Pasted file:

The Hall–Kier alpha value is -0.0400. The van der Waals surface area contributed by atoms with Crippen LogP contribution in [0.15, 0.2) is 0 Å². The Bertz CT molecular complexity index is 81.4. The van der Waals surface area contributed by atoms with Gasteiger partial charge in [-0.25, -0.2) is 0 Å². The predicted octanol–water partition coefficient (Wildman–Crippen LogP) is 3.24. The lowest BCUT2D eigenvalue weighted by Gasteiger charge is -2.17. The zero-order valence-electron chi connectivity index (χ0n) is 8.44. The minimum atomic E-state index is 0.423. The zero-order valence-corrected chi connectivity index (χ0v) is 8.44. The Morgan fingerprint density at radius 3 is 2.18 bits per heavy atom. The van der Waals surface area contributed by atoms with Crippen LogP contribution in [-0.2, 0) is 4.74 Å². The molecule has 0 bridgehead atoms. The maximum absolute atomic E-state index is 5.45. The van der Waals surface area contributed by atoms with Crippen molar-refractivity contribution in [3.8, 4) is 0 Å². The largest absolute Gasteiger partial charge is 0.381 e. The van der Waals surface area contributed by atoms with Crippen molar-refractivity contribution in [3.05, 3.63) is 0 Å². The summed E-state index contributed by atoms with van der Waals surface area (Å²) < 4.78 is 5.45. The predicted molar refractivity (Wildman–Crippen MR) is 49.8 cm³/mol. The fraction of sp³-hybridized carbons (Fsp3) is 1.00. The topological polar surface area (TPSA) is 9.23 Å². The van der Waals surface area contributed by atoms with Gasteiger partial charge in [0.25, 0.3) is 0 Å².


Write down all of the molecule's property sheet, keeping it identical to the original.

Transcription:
The Hall–Kier alpha value is -0.0400. The van der Waals surface area contributed by atoms with Crippen LogP contribution in [0.15, 0.2) is 0 Å². The Bertz CT molecular complexity index is 81.4. The van der Waals surface area contributed by atoms with Gasteiger partial charge in [-0.25, -0.2) is 0 Å². The predicted octanol–water partition coefficient (Wildman–Crippen LogP) is 3.24. The lowest BCUT2D eigenvalue weighted by Gasteiger charge is -2.17. The zero-order valence-electron chi connectivity index (χ0n) is 8.44. The minimum atomic E-state index is 0.423. The zero-order valence-corrected chi connectivity index (χ0v) is 8.44. The Morgan fingerprint density at radius 3 is 2.18 bits per heavy atom. The van der Waals surface area contributed by atoms with Crippen LogP contribution in [-0.2, 0) is 4.74 Å². The molecule has 0 bridgehead atoms. The maximum absolute atomic E-state index is 5.45. The van der Waals surface area contributed by atoms with Crippen molar-refractivity contribution in [3.8, 4) is 0 Å². The largest absolute Gasteiger partial charge is 0.381 e. The van der Waals surface area contributed by atoms with Crippen molar-refractivity contribution in [3.05, 3.63) is 0 Å². The summed E-state index contributed by atoms with van der Waals surface area (Å²) < 4.78 is 5.45. The predicted molar refractivity (Wildman–Crippen MR) is 49.8 cm³/mol. The fraction of sp³-hybridized carbons (Fsp3) is 1.00. The topological polar surface area (TPSA) is 9.23 Å². The van der Waals surface area contributed by atoms with Gasteiger partial charge in [0.25, 0.3) is 0 Å².